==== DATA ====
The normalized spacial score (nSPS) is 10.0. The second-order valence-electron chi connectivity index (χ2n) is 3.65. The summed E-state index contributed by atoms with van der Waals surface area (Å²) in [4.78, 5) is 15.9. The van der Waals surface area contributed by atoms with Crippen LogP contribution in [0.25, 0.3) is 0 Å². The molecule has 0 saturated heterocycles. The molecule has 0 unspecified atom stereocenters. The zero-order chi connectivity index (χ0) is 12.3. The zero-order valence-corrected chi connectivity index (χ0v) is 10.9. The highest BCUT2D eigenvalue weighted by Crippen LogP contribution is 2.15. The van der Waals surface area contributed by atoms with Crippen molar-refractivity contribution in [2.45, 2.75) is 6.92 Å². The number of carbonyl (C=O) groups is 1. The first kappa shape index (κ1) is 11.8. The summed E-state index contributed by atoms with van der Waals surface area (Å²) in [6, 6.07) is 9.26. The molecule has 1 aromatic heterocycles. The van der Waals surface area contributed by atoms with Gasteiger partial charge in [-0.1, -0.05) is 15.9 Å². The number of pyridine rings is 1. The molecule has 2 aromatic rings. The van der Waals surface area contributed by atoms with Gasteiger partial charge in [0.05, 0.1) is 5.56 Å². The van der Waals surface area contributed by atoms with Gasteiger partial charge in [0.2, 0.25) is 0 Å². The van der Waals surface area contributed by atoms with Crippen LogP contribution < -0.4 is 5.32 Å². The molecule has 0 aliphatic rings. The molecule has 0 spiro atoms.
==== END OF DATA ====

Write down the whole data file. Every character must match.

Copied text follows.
The normalized spacial score (nSPS) is 10.0. The second-order valence-electron chi connectivity index (χ2n) is 3.65. The summed E-state index contributed by atoms with van der Waals surface area (Å²) in [4.78, 5) is 15.9. The van der Waals surface area contributed by atoms with Crippen LogP contribution in [0.25, 0.3) is 0 Å². The molecule has 0 saturated heterocycles. The molecule has 0 unspecified atom stereocenters. The zero-order chi connectivity index (χ0) is 12.3. The zero-order valence-corrected chi connectivity index (χ0v) is 10.9. The highest BCUT2D eigenvalue weighted by Crippen LogP contribution is 2.15. The van der Waals surface area contributed by atoms with Crippen molar-refractivity contribution in [2.45, 2.75) is 6.92 Å². The number of carbonyl (C=O) groups is 1. The first kappa shape index (κ1) is 11.8. The summed E-state index contributed by atoms with van der Waals surface area (Å²) in [6, 6.07) is 9.26. The molecule has 1 aromatic heterocycles. The van der Waals surface area contributed by atoms with Gasteiger partial charge in [-0.1, -0.05) is 15.9 Å². The number of pyridine rings is 1. The molecule has 2 aromatic rings. The van der Waals surface area contributed by atoms with Gasteiger partial charge in [0.05, 0.1) is 5.56 Å². The van der Waals surface area contributed by atoms with Gasteiger partial charge in [0.2, 0.25) is 0 Å². The van der Waals surface area contributed by atoms with Crippen LogP contribution < -0.4 is 5.32 Å². The molecule has 0 aliphatic rings. The molecule has 0 spiro atoms.